Now is the customary time to make predictions about the trends that will have the greatest impact on the email industry in the coming year. Only this year I’d like to focus not just on the trends, but also on how they should affect what we do as email marketers. Knowing what is going on is only useful if we adjust our tactics because of it (kind of like email metrics themselves).
Here are the trends I’m paying the most attention to, and the evidence that we email marketers are responding to them:
Engagement metrics’ impact on deliverability: A few years ago, the concept of dead weight was finally introduced into email, when the major ISPs began incorporating engagement metrics into deliverability. The key (ultrasimplified) upshot is that the more people you have on your list who are unresponsive, the more likely ISPs are to regard your messages in general as spammy. This means there’s little justification for continuing to send to all those people who have done nothing with your emails in the past forever months. In the past year I have seen a lot of evidence that marketers are taking this trend seriously, with many discussions about reactivation programs and targeting subscribers based on engagement levels. My favorite anecdote is from one of the daily deal sites that is able to predict which subscribers will become inactive within a few days of their original signup, and proactively kicks them to the curb before they drag down metrics. But overall, the trend may be getting the best of us. Return Path recently reported that Inbox Placement Rates are down a sharp 5% from the previous quarter.
Mobile and the call-to-action: Mobile consumption is way up, with reports that 45% of opens are now on mobile devices, and that the iPhone is now the leading email client. So far the marketing reaction to mobile has been limited largely to design: make sure your message renders, you pad your buttons to avoid fat-fingered errors, and you include a link to a Web version. Is 2013 the year we start to see calls-to-action modified as well? We know that mobile visitors do not convert as readily as Web visitors, so shouldn’t “Buy Now” be replaced with something easier to do on a phone? I look forward to some mobile-optimized CTAs like “Order by Phone Here” or “TXT us to hold your spot for 2 hours” or “Download our app.” Mobile should force marketers to stop thinking about converting with email, and move more toward using each message to bring people closer to conversion.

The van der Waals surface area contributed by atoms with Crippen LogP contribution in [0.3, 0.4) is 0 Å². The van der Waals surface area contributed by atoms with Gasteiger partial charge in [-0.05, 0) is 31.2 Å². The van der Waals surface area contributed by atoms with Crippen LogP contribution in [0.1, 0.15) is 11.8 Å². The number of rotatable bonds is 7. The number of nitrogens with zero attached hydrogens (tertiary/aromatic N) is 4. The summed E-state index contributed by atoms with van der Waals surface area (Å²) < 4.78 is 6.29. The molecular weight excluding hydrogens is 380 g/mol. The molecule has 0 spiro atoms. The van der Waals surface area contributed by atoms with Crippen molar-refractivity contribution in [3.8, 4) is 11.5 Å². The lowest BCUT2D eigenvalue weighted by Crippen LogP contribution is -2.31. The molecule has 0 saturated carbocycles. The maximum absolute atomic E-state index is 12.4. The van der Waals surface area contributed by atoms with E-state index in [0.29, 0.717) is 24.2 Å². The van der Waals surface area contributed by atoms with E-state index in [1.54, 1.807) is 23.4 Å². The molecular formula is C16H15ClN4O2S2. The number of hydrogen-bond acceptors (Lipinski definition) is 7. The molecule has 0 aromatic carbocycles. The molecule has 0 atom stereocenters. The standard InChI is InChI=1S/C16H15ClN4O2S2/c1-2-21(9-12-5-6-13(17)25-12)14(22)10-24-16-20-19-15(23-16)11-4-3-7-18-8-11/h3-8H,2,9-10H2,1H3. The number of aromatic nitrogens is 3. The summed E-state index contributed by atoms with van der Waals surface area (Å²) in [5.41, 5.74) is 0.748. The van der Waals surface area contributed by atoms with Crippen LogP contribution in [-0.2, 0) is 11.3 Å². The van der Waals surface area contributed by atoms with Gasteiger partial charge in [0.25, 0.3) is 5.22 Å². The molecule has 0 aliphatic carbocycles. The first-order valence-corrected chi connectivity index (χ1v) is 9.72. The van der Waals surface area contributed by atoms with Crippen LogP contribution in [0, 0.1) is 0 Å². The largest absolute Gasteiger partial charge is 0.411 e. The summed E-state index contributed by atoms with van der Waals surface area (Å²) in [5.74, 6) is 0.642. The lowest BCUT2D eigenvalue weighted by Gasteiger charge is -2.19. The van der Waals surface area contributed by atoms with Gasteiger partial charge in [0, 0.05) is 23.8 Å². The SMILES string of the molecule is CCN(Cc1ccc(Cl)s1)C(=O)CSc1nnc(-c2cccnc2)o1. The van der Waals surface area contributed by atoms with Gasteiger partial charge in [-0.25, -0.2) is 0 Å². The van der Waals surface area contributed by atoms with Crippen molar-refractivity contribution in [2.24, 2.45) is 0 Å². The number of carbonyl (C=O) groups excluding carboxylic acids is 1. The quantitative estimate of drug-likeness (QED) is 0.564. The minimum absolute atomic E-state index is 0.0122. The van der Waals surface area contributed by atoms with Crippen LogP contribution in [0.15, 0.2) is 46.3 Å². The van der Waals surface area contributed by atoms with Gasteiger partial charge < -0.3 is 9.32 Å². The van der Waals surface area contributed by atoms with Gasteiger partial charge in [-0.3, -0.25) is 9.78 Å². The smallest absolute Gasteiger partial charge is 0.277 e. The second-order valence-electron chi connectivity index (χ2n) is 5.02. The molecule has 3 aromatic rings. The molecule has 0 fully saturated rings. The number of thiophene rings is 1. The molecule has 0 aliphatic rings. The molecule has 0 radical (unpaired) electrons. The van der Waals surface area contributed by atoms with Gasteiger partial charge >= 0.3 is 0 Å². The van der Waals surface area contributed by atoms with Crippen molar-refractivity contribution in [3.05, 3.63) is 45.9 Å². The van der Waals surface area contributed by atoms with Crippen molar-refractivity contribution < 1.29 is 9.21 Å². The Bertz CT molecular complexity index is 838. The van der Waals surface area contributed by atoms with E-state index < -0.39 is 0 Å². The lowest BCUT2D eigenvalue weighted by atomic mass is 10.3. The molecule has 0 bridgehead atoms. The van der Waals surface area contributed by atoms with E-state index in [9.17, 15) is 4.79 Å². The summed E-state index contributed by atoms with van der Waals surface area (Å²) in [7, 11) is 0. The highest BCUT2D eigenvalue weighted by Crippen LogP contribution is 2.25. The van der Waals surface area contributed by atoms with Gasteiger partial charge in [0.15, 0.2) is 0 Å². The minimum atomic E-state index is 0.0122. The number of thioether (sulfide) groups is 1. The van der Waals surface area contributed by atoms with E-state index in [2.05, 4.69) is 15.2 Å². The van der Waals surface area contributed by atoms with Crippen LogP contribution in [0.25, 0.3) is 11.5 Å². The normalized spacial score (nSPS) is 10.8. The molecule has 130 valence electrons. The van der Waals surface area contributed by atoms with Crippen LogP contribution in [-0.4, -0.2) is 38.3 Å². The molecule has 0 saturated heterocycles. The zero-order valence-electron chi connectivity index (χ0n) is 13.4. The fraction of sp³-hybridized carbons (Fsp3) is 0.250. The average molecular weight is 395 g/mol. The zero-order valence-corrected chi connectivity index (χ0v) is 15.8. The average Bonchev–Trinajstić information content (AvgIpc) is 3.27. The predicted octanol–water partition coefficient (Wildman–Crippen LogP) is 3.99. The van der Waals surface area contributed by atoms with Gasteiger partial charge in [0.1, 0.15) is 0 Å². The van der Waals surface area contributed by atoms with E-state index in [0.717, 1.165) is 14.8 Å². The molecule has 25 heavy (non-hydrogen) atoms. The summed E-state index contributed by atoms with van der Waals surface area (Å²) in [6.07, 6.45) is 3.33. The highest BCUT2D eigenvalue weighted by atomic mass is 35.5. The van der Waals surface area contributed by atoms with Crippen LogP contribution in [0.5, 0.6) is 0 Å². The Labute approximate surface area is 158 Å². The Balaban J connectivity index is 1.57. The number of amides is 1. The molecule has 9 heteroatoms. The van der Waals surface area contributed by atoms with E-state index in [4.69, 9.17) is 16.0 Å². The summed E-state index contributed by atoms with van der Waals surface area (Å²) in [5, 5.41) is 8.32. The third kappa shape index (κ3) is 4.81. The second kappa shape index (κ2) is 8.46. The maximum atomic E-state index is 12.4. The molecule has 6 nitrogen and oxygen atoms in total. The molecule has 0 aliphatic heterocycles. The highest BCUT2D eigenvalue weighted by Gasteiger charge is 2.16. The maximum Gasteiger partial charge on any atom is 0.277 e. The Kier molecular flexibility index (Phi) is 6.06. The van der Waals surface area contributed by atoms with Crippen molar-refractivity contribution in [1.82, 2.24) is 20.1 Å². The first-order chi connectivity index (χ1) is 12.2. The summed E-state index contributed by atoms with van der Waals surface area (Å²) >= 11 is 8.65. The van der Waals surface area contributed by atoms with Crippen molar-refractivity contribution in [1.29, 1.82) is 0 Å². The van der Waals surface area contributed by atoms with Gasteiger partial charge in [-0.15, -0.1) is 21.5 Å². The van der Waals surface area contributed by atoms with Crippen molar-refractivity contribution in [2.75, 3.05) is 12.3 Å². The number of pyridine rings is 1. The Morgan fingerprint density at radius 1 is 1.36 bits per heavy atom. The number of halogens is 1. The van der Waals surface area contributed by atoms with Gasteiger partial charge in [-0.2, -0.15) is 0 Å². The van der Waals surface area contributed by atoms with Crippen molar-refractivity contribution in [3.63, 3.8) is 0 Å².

Inbox management’s role in relevance: I’m placing my big bet for 2013 on inbox management applications. These are the tools like AOL Alto and PhilterIt and many others that disrupt the marketer’s access to the principal inbox by helping consumers sort, suspend, filter and otherwise triage email so that managing the inbox becomes more a proactive than reactive process. As email volume increases (which I boldly predict will happen again next year), the need for inbox management rises with it. I think the long-term outcome of inbox management will be a growing rift between preferred senders and merely permitted senders. Marketers will need to move past permission and even attention all the way to anticipation in order to continue to thrive in a managed inbox. Those that don’t may find that filtering does not just suppress their engagement metrics, but cuts them off at the knees.
Marketing automation and average-sized data: Label me a Luddite, but I don’t see a lot of email marketers in a position to integrate Big Data, despite how trendy it is to talk about. What I do see is a spike in enthusiasm for marketing automation – starting with highly effective triggered messages and working up to larger behavior-based workflows. For marketing automation to expand in usage, marketers will need to be as proactive about setting up their email programs as consumers are about managing their inboxes. And they will also need to identify the triggers, data and content that will power automated messages. The good news is that the performance of these messages is so superior to business-as-usual email, that a small test should hook us all. Nothing frees up resources like results.
Larger lists and smaller audiences: When email rose to prominence, it was touted as the holy grail of 1-to-1 marketing. It wasn’t then, of course. But it is now — at least for Twitter, Facebook, Amazon and some other highly progressive brands whose entire email program consists of sending messages created expressly for an individual recipient. We can’t all do that yet, but we should all aspire to increasingly smaller segments that allow more targeted messages and increased relevance, even as our total subscriber bases continue to grow. Our objective for 2013 should not be to send more messages to more people, but to send more accurate messages to the right people.